Bird Flu Alarm

2006-01-12-Britain's bird flu preparations

Understanding Avian Influenza

2006-01-12-Britain's bird flu preparations

A virulent strain of bird flu has killed scores of people in Asia, with the latest deaths in Turkey.
So far the virus seems able to be passed to people by birds but not easily from one human to another.

But if, as experts fear, it mutates into an easily transmittable human form, there are predictions of a massive flu pandemic, which could kill hundreds of thousands across the world.

So what is the UK doing to protect its population?


The UK has banned imports of live chickens from Croatia, Turkey, Romania, Russia, Kazakhstan, Thailand, Cambodia, China, Hong Kong, Laos, Indonesia, Vietnam, Pakistan, Malaysia, South Africa, and North Korea, where bird flu outbreaks have occurred.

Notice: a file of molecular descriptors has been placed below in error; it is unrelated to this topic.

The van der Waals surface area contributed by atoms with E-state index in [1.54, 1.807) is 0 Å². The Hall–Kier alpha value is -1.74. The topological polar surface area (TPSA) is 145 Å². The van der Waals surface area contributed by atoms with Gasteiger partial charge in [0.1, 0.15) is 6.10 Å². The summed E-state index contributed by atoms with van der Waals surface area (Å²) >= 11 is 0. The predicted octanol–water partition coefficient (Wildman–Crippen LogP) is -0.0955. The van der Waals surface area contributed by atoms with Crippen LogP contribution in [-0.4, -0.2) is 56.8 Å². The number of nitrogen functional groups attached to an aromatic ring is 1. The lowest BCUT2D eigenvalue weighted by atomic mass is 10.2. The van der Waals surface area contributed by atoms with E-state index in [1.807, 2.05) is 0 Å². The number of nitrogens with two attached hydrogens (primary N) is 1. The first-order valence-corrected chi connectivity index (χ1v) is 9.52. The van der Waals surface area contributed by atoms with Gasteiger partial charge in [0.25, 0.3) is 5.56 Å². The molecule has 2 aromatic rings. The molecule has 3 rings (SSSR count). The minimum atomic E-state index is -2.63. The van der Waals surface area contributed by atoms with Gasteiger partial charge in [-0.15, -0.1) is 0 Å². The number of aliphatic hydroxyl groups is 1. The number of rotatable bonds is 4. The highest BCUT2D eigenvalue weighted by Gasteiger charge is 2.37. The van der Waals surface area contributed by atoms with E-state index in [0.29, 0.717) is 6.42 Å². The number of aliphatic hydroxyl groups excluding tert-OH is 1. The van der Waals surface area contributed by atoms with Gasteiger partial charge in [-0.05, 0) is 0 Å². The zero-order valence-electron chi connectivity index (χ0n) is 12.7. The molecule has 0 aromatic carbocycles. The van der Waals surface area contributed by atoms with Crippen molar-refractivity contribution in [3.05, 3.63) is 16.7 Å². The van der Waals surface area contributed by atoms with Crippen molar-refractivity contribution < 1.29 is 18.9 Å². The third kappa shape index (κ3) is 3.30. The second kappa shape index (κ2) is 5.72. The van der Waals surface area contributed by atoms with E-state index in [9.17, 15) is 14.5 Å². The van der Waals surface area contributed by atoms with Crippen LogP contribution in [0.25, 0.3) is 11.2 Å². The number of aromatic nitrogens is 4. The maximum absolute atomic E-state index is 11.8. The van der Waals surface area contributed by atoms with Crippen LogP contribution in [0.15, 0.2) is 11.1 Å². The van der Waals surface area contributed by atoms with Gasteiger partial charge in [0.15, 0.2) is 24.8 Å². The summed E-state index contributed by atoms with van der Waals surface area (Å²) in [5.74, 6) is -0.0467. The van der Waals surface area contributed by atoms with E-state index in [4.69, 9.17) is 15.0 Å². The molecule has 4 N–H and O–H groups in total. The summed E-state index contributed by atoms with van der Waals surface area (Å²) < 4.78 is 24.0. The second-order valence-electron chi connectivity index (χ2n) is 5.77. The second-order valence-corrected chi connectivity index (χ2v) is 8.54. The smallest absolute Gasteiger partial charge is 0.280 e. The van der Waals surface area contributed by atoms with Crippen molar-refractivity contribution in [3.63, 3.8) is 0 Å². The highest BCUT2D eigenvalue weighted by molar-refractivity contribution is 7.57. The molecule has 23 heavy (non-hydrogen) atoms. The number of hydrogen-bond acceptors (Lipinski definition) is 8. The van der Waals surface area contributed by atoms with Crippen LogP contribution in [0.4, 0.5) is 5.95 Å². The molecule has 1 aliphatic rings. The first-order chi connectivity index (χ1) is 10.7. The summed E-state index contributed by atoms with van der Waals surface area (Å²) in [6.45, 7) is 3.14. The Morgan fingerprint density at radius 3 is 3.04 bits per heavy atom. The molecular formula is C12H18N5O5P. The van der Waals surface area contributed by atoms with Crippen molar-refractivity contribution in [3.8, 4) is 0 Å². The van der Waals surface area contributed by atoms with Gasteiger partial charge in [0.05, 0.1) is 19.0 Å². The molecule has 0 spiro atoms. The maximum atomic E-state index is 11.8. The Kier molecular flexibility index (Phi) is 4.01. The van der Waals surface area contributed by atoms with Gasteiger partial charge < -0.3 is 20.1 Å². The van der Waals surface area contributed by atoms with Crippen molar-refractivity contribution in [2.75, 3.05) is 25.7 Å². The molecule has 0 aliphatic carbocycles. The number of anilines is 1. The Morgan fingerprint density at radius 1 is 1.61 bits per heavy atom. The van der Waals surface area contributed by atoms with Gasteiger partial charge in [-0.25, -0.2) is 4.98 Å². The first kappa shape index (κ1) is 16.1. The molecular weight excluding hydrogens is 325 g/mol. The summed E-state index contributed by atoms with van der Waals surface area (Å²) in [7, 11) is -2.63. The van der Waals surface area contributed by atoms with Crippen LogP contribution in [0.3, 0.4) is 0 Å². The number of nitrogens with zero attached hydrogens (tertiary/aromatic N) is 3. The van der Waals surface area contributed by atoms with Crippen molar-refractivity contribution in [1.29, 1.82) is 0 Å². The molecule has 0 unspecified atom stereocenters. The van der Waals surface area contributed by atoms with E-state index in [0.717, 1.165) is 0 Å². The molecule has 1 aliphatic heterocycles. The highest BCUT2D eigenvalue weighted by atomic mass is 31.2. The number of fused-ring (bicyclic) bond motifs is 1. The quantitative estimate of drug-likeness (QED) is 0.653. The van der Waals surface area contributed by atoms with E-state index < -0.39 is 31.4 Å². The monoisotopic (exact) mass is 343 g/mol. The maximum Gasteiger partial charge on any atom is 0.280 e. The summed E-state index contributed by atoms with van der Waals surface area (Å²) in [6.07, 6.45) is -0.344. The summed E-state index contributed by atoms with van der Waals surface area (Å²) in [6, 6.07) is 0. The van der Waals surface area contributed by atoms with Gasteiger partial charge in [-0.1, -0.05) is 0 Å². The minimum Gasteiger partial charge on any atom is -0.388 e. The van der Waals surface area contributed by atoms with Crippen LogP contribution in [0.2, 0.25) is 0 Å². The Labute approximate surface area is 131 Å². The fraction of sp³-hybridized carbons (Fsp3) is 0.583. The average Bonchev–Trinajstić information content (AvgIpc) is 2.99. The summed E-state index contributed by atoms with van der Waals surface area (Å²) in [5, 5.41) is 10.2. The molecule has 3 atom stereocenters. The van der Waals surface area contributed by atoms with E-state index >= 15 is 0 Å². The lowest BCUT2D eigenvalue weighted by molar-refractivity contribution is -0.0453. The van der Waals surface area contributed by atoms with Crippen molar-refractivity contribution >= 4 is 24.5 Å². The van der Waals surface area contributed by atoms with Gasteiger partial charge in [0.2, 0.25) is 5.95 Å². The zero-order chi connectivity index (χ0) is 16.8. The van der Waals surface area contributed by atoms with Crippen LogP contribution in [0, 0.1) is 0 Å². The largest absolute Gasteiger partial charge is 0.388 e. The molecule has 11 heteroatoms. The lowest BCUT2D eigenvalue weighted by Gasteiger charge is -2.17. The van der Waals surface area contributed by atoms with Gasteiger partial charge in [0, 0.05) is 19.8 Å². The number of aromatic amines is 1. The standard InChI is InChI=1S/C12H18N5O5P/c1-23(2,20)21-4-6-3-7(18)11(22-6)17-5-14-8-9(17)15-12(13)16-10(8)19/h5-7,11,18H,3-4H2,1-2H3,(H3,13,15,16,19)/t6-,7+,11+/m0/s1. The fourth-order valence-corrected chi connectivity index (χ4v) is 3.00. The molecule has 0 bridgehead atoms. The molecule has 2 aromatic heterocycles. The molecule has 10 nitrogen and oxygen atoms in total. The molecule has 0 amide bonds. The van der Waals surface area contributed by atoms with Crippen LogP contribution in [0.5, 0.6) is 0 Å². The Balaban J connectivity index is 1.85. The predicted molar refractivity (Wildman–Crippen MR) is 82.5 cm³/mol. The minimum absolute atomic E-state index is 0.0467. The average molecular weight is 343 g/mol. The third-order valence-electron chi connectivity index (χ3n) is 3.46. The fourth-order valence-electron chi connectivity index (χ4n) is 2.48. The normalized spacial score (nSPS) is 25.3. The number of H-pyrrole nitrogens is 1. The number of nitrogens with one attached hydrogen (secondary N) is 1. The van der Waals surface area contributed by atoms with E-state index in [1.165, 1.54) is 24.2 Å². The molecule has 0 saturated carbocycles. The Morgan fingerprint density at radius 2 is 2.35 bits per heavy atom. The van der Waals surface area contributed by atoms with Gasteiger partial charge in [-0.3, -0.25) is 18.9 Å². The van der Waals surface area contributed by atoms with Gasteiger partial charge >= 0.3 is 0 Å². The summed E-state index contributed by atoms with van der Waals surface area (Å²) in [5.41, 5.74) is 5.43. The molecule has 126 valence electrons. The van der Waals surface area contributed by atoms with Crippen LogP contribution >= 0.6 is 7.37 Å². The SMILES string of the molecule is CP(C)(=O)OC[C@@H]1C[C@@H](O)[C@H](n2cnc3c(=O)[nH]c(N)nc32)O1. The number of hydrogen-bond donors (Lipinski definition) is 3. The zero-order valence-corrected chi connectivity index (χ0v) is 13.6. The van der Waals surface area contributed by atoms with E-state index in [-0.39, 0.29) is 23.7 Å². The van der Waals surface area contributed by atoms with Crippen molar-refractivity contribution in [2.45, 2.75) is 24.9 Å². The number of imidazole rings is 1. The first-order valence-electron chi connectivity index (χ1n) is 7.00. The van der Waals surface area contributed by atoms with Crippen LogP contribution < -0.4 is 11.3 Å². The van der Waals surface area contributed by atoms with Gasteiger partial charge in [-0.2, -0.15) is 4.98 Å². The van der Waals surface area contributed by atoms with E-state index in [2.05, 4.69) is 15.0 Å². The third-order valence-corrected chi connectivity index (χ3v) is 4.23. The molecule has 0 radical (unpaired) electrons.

The EU has temporarily banned imports of captive birds from outside the union and all imports of poultry products and eggs from Thailand.

The importation of various birds and bird products from South Africa is also banned.

Wild birds are known carriers of various strains of bird flu - also known as avian flu - and could possibly bring the most dangerous H5N1 strain to Britain.

Tests have been carried out on 3,000 wild birds across the country to see what strains of bird flu are being carried by the wild bird population.

The results are being processed by government experts.

Keepers are being advised to keep their birds away from wild birds and to feed and water them indoors.

Keepers such as free-range farmers whose flocks normally live outdoors are being advised to make preparations to bring them under cover if necessary to protect them from infection.